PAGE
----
Many thanks to chiropractor, Dr. Terry Ronberg, D.C., for his blog post on the suspension of NSAIDs by a long term study for Alzheimer’s prevention.
The National Institutes of Health (NIH) announced that research investigators suspended, until further notice, the use of two drugs, naproxen (220 mg twice a day) and celecoxib (200 mg twice a day), in a large national Alzheimer’s disease prevention trial sponsored by the National Institute on Aging (NIA), a part of the NIH. The principal investigator for the study is John Breitner, MD, of the Veterans Affairs Medical Center Puget Sound and the University of Washington.
Although no significant increase in risk for celecoxib was found in this trial, the use of these drugs in the study was suspended in part because of findings reported from a National Cancer Institute trial to test the effectiveness of celecoxib in preventing colon cancer. Additionally, data from the ADAPT trial indicated an apparent increase in cardiovascular and cerebrovascular events among the participants taking naproxen when compared with those on placebo.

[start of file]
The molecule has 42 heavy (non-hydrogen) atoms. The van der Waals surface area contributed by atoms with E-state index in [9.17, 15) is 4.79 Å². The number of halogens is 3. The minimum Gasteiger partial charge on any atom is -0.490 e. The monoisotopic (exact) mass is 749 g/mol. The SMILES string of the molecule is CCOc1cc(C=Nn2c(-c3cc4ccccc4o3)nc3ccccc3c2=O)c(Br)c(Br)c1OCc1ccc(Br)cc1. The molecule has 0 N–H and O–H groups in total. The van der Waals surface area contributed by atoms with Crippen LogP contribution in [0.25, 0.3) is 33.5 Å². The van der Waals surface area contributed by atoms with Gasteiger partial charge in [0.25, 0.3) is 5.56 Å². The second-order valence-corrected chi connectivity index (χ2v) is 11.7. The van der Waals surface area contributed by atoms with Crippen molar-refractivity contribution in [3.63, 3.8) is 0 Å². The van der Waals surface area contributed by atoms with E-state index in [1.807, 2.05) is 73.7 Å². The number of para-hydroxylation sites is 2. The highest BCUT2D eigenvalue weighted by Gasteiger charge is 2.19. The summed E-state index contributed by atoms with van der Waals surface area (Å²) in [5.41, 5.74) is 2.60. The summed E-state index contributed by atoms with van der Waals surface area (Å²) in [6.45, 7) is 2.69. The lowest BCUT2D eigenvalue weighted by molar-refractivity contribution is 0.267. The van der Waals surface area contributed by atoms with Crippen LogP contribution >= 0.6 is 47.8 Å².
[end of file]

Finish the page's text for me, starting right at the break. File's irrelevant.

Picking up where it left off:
As happy as I am that one study learned of a risk factor of common medications from the other, I am curious to know the other reasoning for the suspension of these drugs? The article clearly states that “…the use of these drugs in the study was suspended in part because of findings reported from a National Cancer Institute…”, but I actually believe it was the entire reason the drugs were dropped from the study.
NSAIDs are some of the most commonly used over the counter medications, and people have a tendency to pop them like candy. They are serious drugs that are evidently related to an increase chance of “cardiovascular and cerebrovascular events”, also known heart attacks and strokes.